I think that smart phones filled a void in a delinquent public space culture. It's true that you will find peoples' noses buried in their smart phones in Europe's best places, but you'll also find thousands of outdoor cafés where smart phones are just a small piece of the action. No doubt the smart phones are lamented by some people in Europe as well, but on either continent it's the wrong axe to grind. The real enemy of public space is foremost cars, and secondly the corporate driven message that the purpose of public space is to get you from one place of consumption to another. What public space should be is a beautiful and safe place (i.e. no asphalt) where people meet and do creative things together. This can be conversation or bocci ball or musical improv. I just started reading The Great Escape by Kati Martin that chronicles the lives of nine extraordinary Hungarian Jews that all grew up in pre-World War I Budapest. They all drank in a culture of art, science, and (short-lived) freedom that was devoured by fascism and communism. It's no surprise that this golden age in Hungary happened pre-car, because so much of it was enabled by the physical form of the city.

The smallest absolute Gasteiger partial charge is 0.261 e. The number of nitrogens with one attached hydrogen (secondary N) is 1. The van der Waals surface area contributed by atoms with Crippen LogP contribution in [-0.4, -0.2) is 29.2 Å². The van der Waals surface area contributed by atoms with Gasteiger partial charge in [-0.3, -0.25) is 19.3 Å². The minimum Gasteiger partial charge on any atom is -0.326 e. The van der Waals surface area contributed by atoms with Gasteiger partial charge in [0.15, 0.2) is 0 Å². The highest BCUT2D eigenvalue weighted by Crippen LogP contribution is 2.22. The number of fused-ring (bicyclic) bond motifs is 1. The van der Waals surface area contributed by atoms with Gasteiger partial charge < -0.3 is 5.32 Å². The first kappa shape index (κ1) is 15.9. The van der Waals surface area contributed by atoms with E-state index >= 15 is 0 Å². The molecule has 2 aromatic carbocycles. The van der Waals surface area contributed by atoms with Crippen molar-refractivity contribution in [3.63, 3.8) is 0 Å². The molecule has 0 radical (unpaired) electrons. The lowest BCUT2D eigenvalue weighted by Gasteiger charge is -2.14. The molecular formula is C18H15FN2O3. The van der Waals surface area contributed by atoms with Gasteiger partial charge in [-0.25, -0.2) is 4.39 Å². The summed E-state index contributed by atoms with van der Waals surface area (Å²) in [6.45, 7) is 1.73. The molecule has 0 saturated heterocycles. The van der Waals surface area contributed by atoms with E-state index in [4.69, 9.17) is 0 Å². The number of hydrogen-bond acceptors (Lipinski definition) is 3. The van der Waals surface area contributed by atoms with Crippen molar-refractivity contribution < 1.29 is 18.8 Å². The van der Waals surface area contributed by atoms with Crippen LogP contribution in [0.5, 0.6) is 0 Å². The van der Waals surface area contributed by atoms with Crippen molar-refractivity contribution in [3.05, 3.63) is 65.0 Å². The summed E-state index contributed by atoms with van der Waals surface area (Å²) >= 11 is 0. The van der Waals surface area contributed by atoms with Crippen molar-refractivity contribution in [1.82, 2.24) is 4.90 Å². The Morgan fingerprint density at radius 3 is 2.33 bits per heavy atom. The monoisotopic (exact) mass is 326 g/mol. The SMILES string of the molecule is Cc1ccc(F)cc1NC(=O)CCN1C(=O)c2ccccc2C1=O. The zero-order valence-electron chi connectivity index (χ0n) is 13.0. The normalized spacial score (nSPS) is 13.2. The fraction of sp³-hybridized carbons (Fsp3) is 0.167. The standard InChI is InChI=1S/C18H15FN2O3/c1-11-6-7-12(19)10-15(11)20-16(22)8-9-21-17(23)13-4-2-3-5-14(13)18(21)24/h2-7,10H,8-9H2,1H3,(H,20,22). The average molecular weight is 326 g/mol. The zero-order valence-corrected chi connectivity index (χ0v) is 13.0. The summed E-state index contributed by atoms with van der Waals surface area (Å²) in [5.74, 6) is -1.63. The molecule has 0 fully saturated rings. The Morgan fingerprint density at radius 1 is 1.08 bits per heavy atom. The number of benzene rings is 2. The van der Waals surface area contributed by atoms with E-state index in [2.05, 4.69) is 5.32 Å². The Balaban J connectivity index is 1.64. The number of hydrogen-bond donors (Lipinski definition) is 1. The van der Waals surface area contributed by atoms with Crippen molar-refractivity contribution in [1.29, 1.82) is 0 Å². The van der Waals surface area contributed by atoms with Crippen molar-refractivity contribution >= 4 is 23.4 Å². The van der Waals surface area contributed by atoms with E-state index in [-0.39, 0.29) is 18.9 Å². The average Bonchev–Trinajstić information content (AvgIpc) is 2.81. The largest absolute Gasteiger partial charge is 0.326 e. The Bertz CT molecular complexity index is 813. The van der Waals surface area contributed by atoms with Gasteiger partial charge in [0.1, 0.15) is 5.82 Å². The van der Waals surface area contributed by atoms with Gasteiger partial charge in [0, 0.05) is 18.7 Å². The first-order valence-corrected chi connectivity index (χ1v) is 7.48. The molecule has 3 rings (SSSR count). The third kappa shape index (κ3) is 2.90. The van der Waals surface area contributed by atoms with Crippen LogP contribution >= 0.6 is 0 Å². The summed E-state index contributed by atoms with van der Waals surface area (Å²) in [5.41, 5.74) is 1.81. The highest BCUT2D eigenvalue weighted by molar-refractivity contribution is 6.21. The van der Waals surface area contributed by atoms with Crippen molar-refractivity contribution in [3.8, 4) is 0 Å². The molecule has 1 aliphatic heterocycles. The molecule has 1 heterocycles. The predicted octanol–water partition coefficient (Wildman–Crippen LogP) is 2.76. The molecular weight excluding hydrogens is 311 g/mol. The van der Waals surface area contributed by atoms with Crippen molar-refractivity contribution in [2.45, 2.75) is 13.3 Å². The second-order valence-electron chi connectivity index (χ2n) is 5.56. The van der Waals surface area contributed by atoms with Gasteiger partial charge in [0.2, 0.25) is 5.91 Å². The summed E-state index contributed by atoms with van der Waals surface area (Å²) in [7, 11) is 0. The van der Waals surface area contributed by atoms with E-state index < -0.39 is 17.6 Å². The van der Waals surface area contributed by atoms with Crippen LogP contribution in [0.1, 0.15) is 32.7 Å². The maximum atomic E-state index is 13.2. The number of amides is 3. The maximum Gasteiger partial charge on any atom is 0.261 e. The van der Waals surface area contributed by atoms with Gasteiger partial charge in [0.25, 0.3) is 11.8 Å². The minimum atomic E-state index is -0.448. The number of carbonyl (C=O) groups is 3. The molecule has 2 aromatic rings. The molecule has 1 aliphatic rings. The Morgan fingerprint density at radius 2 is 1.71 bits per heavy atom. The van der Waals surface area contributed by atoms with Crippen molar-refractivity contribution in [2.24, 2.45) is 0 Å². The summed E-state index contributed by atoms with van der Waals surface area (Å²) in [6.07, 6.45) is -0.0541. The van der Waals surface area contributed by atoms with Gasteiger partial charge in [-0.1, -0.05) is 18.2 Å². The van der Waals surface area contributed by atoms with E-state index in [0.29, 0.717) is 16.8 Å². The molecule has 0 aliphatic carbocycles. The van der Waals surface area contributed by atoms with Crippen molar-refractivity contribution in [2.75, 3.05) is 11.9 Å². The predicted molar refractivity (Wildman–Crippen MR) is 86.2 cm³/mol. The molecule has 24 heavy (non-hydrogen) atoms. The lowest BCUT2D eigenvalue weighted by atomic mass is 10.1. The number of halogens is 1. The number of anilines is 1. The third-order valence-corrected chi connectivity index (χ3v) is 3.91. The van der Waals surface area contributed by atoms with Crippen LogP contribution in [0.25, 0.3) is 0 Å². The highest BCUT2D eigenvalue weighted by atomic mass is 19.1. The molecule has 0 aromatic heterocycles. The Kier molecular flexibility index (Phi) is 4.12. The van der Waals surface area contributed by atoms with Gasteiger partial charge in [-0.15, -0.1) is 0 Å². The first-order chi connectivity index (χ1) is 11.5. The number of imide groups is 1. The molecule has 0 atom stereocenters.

So no more complaining about new technology when things were already so messed up. We have a huge opportunity to improve public space in part because of the opportunities enabled by smart phones. It's easier to use transit and participate in the sharable economy--where we share transportation, lodging, tools, and our time.

Sunday, May 13, 2012

UC Berkeley graduation day would not break a light rail system and pedestrian streets

There were more than the usual throngs on College Ave on a beautiful spring Saturday. Graduation day at Berkeley intensified activity, bringing in families from afar and moving vans to the abundant student housing on and near College Ave.

I checked the nearest bus stop real time data. It was due in 3 minutes about a quarter mile behind me. I started walking, thinking to pick it up after the normal traffic jam a the Ashby Ave intersection. But conditions caused me to keep walking all the way to UC Berkeley, well over a mile. I could have made it to downtown Berkeley before the besieged bus caught up. After boarding we crawled to BART and released our jam-packed load, only to be stuck in traffic all the way down University Ave to route's end.